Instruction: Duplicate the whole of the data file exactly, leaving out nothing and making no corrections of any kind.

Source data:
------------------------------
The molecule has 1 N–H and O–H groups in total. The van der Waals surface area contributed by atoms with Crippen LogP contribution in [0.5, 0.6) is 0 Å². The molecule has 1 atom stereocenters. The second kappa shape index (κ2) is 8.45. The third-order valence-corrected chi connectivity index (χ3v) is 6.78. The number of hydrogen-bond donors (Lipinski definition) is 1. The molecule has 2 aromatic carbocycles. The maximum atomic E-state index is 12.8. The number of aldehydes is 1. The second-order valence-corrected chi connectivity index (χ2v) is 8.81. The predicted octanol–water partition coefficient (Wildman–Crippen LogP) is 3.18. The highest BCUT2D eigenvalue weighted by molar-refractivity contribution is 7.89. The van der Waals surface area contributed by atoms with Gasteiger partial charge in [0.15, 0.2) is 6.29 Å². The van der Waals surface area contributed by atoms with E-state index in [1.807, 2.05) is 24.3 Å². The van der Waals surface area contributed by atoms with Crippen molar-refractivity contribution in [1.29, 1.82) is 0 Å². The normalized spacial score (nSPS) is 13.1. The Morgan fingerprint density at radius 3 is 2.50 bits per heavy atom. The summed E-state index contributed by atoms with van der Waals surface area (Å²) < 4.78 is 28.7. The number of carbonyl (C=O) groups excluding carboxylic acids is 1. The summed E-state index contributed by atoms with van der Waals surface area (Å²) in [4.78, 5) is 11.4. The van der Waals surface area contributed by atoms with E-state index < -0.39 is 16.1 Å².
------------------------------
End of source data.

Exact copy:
The molecule has 1 N–H and O–H groups in total. The van der Waals surface area contributed by atoms with Crippen LogP contribution in [0.5, 0.6) is 0 Å². The molecule has 1 atom stereocenters. The second kappa shape index (κ2) is 8.45. The third-order valence-corrected chi connectivity index (χ3v) is 6.78. The number of hydrogen-bond donors (Lipinski definition) is 1. The molecule has 2 aromatic carbocycles. The maximum atomic E-state index is 12.8. The number of aldehydes is 1. The second-order valence-corrected chi connectivity index (χ2v) is 8.81. The predicted octanol–water partition coefficient (Wildman–Crippen LogP) is 3.18. The highest BCUT2D eigenvalue weighted by molar-refractivity contribution is 7.89. The van der Waals surface area contributed by atoms with Gasteiger partial charge in [0.15, 0.2) is 6.29 Å². The van der Waals surface area contributed by atoms with E-state index in [1.807, 2.05) is 24.3 Å². The van der Waals surface area contributed by atoms with Crippen molar-refractivity contribution in [1.29, 1.82) is 0 Å². The normalized spacial score (nSPS) is 13.1. The Morgan fingerprint density at radius 3 is 2.50 bits per heavy atom. The summed E-state index contributed by atoms with van der Waals surface area (Å²) < 4.78 is 28.7. The number of carbonyl (C=O) groups excluding carboxylic acids is 1. The summed E-state index contributed by atoms with van der Waals surface area (Å²) in [4.78, 5) is 11.4. The van der Waals surface area contributed by atoms with E-state index < -0.39 is 16.1 Å².